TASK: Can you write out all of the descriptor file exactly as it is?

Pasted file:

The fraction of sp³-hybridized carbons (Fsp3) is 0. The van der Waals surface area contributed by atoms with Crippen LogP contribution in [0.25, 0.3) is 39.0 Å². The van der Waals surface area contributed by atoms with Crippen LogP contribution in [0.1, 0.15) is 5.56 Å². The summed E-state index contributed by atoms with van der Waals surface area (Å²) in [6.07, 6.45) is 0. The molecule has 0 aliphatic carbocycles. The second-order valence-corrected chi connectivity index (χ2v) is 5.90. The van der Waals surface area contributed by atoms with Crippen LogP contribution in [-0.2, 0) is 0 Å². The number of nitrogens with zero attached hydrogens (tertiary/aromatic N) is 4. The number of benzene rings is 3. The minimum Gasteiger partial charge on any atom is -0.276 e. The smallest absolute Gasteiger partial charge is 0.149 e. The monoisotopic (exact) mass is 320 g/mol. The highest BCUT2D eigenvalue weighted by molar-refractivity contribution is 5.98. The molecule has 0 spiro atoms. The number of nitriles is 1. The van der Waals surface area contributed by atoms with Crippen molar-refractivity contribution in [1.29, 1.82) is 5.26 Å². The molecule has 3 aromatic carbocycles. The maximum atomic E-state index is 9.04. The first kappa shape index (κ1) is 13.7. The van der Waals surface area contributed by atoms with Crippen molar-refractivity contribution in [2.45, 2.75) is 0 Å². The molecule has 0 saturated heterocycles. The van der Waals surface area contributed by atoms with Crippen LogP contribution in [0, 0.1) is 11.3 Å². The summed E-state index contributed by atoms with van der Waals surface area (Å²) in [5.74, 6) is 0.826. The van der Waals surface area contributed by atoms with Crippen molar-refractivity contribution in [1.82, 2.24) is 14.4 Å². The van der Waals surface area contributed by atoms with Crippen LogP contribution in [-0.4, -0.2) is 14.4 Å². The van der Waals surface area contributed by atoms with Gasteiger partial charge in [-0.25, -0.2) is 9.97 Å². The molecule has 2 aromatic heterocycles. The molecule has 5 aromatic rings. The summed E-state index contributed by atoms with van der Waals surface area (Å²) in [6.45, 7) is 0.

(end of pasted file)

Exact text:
The fraction of sp³-hybridized carbons (Fsp3) is 0. The van der Waals surface area contributed by atoms with Crippen LogP contribution in [0.25, 0.3) is 39.0 Å². The van der Waals surface area contributed by atoms with Crippen LogP contribution in [0.1, 0.15) is 5.56 Å². The summed E-state index contributed by atoms with van der Waals surface area (Å²) in [6.07, 6.45) is 0. The molecule has 0 aliphatic carbocycles. The second-order valence-corrected chi connectivity index (χ2v) is 5.90. The van der Waals surface area contributed by atoms with Crippen LogP contribution in [-0.2, 0) is 0 Å². The number of nitrogens with zero attached hydrogens (tertiary/aromatic N) is 4. The number of benzene rings is 3. The minimum Gasteiger partial charge on any atom is -0.276 e. The smallest absolute Gasteiger partial charge is 0.149 e. The monoisotopic (exact) mass is 320 g/mol. The highest BCUT2D eigenvalue weighted by molar-refractivity contribution is 5.98. The molecule has 0 spiro atoms. The number of nitriles is 1. The van der Waals surface area contributed by atoms with Crippen molar-refractivity contribution in [1.29, 1.82) is 5.26 Å². The molecule has 3 aromatic carbocycles. The maximum atomic E-state index is 9.04. The first kappa shape index (κ1) is 13.7. The van der Waals surface area contributed by atoms with Crippen molar-refractivity contribution in [2.45, 2.75) is 0 Å². The molecule has 0 saturated heterocycles. The van der Waals surface area contributed by atoms with Crippen LogP contribution in [0, 0.1) is 11.3 Å². The summed E-state index contributed by atoms with van der Waals surface area (Å²) in [5.74, 6) is 0.826. The van der Waals surface area contributed by atoms with Crippen molar-refractivity contribution in [1.82, 2.24) is 14.4 Å². The van der Waals surface area contributed by atoms with Crippen LogP contribution in [-0.4, -0.2) is 14.4 Å². The van der Waals surface area contributed by atoms with Gasteiger partial charge in [-0.25, -0.2) is 9.97 Å². The molecule has 2 aromatic heterocycles. The molecule has 5 aromatic rings. The summed E-state index contributed by atoms with van der Waals surface area (Å²) in [6.45, 7) is 0.